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We observe the consequences of the combination of several factors which disrupt GPS positioning and our habits.

Concerning periodic phenomena, they have tended for years to be discreet but today they remind us in a more or less strong way. 

It is therefore interesting to understand its origin and what impact it can have on our daily activities.

GPS / GNSS Positioning Accuracy Limits

The large distance traveled by the signal between satellites and GPS / GNSS receivers leads to a number of phenomena that influence the accuracy of GPS positioning.

The reception conditions at the level of the receivers also generate other phenomena. It is therefore the conjunction of all these factors that contributes to degrading precision.

Of all these sources of error, atmospheric refraction, responsible for ionospheric and tropospheric elongation, and orbital errors are the most problematic, as:

          • they cannot be finely modeled beforehand (unlike electronic biases or antenna phase center variations),
          • they cannot completely cancel each other out by multiple differentiations.

there are therefore “natural” factors that limit the accuracy of GPS / GNSS receivers. In order of their influence on the loss of precision related to refraction in the ionosphere.

This refraction is not constant and suffers the consequences of daily solar activity. It is therefore interesting to understand and monitor this activity and its influence on the operation of our instruments.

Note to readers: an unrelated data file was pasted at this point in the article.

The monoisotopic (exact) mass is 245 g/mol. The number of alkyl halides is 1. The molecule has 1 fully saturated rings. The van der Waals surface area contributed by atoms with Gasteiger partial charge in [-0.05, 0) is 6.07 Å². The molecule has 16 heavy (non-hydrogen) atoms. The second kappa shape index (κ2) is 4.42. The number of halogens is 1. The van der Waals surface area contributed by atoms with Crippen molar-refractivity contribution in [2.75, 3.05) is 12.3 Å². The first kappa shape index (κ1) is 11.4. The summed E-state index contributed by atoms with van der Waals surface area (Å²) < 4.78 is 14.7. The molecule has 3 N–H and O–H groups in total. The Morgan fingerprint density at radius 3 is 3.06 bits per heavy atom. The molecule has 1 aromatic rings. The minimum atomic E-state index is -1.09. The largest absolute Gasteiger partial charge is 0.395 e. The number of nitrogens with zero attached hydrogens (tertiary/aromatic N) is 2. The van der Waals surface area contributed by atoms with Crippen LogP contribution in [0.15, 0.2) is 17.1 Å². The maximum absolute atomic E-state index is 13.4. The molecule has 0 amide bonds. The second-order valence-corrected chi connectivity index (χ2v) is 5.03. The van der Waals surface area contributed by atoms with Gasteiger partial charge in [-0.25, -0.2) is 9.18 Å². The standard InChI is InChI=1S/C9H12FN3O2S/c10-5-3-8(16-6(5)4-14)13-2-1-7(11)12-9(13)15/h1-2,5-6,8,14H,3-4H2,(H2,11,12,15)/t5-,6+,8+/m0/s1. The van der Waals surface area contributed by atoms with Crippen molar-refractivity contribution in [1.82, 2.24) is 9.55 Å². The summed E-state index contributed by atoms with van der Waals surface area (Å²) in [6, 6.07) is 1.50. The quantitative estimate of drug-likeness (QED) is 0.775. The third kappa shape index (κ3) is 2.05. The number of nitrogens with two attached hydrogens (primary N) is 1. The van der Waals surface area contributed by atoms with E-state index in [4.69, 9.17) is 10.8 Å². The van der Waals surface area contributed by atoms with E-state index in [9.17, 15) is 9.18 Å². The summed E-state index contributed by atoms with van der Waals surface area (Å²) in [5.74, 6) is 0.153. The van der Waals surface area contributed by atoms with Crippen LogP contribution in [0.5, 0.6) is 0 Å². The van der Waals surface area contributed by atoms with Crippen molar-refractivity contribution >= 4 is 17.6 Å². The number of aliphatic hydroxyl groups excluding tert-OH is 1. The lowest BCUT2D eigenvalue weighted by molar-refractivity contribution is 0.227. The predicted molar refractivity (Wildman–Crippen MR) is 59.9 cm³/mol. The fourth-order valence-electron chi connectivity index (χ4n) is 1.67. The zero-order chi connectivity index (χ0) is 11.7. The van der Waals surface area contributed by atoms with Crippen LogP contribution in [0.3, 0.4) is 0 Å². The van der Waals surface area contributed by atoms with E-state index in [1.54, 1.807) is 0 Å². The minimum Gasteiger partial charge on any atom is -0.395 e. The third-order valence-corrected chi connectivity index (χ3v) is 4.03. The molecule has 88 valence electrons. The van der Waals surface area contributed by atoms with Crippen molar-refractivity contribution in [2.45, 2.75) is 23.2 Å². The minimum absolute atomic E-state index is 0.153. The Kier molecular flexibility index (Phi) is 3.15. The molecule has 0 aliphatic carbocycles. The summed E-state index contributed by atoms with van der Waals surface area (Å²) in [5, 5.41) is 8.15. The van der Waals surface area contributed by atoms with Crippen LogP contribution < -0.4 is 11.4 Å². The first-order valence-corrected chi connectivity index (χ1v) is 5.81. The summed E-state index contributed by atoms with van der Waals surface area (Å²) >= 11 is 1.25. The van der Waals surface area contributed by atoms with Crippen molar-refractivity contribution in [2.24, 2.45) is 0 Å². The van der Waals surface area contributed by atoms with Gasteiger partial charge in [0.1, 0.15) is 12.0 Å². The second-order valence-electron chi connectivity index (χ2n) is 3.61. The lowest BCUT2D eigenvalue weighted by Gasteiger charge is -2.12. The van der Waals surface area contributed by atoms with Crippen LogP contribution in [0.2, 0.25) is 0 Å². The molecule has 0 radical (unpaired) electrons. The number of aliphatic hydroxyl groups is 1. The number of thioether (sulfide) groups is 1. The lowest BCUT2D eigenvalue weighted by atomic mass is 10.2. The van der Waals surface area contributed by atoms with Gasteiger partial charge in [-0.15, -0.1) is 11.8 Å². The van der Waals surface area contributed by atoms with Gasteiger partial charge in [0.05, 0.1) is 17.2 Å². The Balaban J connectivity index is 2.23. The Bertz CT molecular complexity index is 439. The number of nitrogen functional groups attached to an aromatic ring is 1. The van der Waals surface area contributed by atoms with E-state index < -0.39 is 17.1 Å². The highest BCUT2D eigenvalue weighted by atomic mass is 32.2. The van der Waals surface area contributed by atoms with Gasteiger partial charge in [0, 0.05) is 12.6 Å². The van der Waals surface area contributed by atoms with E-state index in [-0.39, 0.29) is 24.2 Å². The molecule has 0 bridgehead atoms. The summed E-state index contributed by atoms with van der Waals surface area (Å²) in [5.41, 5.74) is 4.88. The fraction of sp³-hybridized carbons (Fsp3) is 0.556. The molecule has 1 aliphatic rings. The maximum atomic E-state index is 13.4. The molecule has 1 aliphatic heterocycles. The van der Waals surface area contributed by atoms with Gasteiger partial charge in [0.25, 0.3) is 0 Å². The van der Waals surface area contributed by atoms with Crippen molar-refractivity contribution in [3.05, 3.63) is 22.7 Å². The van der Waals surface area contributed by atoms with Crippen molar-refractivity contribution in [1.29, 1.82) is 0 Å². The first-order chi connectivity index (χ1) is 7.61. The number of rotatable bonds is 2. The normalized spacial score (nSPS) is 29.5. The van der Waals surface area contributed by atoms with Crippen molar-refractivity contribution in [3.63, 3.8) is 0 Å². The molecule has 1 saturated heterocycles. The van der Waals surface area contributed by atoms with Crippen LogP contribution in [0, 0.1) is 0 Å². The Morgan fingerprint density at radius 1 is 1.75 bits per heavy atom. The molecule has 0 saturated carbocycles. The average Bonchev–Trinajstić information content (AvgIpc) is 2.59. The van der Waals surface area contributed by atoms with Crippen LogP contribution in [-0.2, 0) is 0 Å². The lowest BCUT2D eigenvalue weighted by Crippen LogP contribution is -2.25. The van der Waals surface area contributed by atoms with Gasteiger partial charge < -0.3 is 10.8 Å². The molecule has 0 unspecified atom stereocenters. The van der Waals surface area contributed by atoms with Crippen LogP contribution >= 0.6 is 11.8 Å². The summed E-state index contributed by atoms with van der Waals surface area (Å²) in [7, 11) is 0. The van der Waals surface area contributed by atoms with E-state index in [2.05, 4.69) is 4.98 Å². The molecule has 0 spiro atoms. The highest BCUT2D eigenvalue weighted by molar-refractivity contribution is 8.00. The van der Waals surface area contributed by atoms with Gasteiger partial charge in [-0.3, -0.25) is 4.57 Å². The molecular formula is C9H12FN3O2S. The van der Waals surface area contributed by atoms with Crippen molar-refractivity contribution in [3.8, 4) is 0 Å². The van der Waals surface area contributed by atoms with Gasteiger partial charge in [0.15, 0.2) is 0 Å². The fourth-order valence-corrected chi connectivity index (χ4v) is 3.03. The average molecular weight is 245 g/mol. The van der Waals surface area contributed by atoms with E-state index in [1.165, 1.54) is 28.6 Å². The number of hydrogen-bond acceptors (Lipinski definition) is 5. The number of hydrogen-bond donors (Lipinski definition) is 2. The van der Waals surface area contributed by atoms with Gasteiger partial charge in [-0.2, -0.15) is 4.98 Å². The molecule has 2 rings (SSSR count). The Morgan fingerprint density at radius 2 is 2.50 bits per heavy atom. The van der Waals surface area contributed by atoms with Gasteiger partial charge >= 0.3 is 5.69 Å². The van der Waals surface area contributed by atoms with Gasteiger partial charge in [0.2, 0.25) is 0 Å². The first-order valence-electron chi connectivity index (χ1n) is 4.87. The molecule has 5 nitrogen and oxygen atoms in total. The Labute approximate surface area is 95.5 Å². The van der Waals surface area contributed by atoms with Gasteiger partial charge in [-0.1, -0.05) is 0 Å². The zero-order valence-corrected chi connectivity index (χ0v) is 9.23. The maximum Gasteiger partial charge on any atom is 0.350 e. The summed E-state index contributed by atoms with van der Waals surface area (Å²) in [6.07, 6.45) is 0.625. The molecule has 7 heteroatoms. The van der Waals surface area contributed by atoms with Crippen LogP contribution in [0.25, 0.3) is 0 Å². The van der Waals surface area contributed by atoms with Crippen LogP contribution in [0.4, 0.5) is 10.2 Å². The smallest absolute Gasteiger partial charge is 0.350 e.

Visualize Ionospheric activity with Orpheon

It is now possible to view the level of disturbances on your customer area or on the smartphone application for the last 8 hours (NOVA Maps).

Intense solar activity


On October 2, 2013, all satellite networks around the world (GNSS, telecommunications, etc.)

suffered temporary disruptions due to intense solar activity.


Solar eruption

The Earth can be compared to a magnetic dipole whose field protects the Earth’s atmosphere from energetic particles by deflecting them from their trajectory.
Fluctuations in the number, energy or speed of solar wind particles can cause a variation in the Earth’s magnetic field (orientation and amplitude) and therefore disrupt this magnetic shield system; we talk about geomagnetic disturbance.

The results

The consequences caused by solar phenomena such as eruptions or geomagnetic storms are numerous and varied: accelerated corrosion of pipelines, breakdowns of satellites or electrical networks, etc. Phenomena of solar origin also cause ionospheric disturbances which lead to a degradation of the precision of GNSS applications.
Currently, recent GPS positioning techniques based on the sending of differential corrections by a reference station (such as Real-Time Kinematic or RTK) generally make it possible to obtain precise positioning. of the order of a few centimeters in real time. However, the ionosphere constitutes the main limitation to the accuracy of these positioning methods.

By crossing this atmospheric layer located between 50 and 1000 km altitude loaded with electrical particles under the effect of the ionization of its molecules by solar electromagnetic radiation (ultraviolet), the GNSS signals are refracted, causing a lengthening of their path this which explains the positioning error of a GNSS receiver regardless of the satellite constellations used (GPS, Glonass, Galileo or Beidou).


Regardless of the brand of equipment or the GPS, Glonass, Galileo or Beidou constellations used, no one really escapes it: these phenomena will affect everyone and affect your positioning accuracy to a greater or lesser extent.